News Desk

September 2007

A Lapse in Keeping Bush's Words

On Wednesday, the official version of Bush's comments on the importance of education, delivered to a student group, had him saying, "Children do learn." But what he actually said was, "Childrens do learn."  Reporters complained to White House Press Secretary Dana Perino that the transcripts are ...

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Teen Path to Citizenship Unlikely

Hopes for a bill allowing illegal immigrant teens to move toward citizenship are dimming.

The DREAM act, sponsored by Sen. Richard Durbin, an Illinois Democrat, had been attached to the Department of Defense authorization. But yesterday the amendment was dropped from the defense bill because of ...

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The Burma/Myanmar Name Game

What's in a name? Plenty, when referring to the protests that are becoming increasingly violent in the Asian country being referred to as both Myanmar and Burma. Governments around the world are condemning the actions of the military junta, which started cracking down on protesters, killing at ...

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GOP Urged to Cite 'Islamic Terrorists'

Pollsters and communications advisers to congressional Republicans are urging lawmakers not to follow President Bush's lead when it comes to talking about terrorists and the threat they pose to the nation.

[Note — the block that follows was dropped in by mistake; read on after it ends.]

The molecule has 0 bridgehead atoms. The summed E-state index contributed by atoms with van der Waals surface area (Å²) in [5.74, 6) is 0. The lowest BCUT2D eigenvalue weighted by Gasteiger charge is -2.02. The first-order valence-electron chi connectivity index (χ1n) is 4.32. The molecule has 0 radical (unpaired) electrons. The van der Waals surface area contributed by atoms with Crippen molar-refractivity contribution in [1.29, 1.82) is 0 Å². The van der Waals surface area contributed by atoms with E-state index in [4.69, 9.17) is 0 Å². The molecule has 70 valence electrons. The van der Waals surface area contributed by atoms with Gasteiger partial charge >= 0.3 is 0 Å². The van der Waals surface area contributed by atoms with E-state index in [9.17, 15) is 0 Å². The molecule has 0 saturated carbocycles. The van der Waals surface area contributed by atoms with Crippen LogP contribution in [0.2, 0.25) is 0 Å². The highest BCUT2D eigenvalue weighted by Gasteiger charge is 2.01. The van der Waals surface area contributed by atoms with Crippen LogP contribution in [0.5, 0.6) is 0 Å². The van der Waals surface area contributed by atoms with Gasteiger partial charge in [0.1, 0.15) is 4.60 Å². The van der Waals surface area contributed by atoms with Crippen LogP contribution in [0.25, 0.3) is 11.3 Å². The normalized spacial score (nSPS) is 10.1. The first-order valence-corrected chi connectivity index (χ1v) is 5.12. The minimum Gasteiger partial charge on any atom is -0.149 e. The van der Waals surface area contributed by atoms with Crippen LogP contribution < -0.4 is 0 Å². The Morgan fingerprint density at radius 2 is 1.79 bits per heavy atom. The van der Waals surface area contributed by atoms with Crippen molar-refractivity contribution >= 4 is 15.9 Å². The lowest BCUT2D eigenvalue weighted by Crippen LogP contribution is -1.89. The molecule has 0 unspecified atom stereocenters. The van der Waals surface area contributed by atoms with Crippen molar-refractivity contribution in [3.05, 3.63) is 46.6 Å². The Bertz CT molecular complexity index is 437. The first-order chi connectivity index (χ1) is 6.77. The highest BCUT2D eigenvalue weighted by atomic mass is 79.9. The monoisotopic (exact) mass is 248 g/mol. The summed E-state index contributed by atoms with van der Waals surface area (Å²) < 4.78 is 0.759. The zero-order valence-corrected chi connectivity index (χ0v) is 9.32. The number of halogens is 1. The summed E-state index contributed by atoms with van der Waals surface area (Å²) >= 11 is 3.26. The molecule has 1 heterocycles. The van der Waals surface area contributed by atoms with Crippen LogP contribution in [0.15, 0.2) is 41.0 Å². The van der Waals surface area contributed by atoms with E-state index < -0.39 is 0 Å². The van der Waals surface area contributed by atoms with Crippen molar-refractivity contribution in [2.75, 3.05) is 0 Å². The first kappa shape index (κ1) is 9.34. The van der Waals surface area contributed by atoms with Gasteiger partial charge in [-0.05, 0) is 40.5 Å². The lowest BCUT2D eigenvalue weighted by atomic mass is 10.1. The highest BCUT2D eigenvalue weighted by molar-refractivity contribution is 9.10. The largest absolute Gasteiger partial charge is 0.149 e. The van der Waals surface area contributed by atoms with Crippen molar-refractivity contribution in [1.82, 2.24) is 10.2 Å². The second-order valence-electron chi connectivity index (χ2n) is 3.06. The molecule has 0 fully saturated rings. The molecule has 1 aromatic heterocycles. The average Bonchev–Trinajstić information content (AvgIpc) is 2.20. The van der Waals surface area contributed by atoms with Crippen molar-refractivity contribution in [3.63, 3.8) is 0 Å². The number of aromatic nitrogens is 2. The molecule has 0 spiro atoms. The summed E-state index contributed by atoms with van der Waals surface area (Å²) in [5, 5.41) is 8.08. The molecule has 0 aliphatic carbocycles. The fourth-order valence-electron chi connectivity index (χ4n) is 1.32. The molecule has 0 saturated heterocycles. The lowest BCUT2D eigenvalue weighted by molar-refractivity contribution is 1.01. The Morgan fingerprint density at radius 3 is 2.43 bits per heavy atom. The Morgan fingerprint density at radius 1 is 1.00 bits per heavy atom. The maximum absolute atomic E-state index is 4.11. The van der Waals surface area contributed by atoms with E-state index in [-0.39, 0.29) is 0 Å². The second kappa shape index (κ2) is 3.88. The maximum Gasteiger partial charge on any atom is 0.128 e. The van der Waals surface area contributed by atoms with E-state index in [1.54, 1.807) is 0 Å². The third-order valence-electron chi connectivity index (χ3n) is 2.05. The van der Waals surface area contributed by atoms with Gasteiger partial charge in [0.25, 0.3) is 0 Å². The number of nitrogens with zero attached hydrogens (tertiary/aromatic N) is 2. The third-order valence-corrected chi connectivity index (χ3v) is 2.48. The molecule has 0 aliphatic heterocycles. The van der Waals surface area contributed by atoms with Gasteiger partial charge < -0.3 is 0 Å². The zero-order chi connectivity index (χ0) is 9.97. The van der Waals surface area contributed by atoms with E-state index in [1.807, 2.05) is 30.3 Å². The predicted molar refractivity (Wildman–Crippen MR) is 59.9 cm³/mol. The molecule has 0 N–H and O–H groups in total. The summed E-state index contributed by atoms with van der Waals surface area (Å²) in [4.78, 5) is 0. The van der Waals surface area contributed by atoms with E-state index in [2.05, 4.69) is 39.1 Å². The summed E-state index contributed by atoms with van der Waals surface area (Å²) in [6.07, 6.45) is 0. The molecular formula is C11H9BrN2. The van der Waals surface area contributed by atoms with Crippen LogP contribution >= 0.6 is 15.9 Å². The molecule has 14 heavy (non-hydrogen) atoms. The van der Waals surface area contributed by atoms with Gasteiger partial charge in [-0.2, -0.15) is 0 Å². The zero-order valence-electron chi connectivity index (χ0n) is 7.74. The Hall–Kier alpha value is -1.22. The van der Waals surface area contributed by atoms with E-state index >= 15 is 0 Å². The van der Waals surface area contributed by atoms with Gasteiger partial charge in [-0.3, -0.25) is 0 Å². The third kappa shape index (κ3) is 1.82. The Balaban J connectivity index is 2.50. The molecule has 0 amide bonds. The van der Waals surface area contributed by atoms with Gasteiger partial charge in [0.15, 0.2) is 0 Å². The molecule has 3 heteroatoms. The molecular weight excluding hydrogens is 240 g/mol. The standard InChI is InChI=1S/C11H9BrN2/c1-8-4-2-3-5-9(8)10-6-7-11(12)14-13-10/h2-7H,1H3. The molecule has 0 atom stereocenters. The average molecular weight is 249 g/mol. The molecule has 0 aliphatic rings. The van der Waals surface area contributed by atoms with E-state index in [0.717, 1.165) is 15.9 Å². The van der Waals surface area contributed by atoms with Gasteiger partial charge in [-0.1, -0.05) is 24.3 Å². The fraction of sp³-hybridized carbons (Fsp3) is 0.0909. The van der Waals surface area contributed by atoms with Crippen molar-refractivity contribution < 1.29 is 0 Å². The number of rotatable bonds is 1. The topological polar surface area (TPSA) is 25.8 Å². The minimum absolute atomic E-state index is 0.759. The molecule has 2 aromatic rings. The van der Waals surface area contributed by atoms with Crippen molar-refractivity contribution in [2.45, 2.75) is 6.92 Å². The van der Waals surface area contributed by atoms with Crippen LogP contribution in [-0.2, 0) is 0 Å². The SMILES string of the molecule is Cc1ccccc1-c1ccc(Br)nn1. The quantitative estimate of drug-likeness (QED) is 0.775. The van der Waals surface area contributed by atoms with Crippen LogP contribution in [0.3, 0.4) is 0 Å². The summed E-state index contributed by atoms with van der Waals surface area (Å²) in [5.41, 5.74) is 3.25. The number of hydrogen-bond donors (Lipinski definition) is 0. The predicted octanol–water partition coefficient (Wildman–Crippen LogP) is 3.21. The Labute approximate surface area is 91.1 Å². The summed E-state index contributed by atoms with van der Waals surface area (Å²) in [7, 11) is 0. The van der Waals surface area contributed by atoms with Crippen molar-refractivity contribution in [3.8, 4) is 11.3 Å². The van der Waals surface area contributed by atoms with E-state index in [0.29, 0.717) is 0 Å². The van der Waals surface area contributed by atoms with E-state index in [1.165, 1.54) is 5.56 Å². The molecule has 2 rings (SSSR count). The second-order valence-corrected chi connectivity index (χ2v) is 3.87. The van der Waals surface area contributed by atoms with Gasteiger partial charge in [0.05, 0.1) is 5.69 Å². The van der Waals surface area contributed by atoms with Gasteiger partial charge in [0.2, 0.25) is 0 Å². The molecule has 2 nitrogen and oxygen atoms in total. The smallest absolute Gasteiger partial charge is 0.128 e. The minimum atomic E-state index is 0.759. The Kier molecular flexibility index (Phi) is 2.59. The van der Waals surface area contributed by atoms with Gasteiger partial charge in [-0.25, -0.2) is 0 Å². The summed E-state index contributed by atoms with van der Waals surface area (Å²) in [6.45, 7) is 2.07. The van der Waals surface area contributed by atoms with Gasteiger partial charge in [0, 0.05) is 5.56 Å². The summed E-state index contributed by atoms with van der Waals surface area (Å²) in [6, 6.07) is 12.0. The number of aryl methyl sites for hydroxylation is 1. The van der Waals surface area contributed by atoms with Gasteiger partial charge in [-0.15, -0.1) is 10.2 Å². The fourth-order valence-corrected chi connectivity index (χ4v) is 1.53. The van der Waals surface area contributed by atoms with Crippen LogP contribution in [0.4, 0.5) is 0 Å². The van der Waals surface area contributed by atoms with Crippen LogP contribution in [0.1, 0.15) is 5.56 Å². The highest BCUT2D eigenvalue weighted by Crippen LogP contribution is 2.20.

While Bush has lightened up on using the word "Islamic" in front of terrorists, the advisers ...

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Key Brit Faults Bush on Global Warming

On the eve of a meeting of world leaders on climate change to be hosted by the Bush administration, a top British diplomat who will participate spoke out forcefully against a voluntary approach to attacking global warming.

The White House has made clear in briefings leading up to its Meeting of ...

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Dipnote: a Foggy Bottom Blog

The State Department has just launched its first official blog, called Dipnote.

Its aim, writes department spokesman Sean McCormack, is to "take you behind the scenes at the State Department," connect diplomats around the world to the larger audience on the Web, and foster discussions of pressing ...

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Report: Iraq Is No. 3 in Corruption

In the perpetual evaluation of how much (or how little) progress Iraq is making these days, the government in Baghdad faces another unwanted superlative—third most corrupt country in the world.

Iraq ranks above only lawless Somalia and the repressive regime in Burma for the perceived level of ...

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Gates Seeks $50 Billion More for War

Secretary of Defense Robert Gates will go before the Senate Appropriations Committee on Wednesday, when he is expected to deliver budget amendments to Congress that will substantially increase the president's 2008 war spending to $200 billion from the approximately $150 billion that the ...

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Watch Live Heart Surgery Online

Next Tuesday, October 2, viewers are invited to step into two operating rooms at the Cleveland Clinic and watch heart specialists in action as they perform mitral-valve repairs using two cutting-edge techniques: robotically assisted surgery and a procedure that involves snaking surgical ...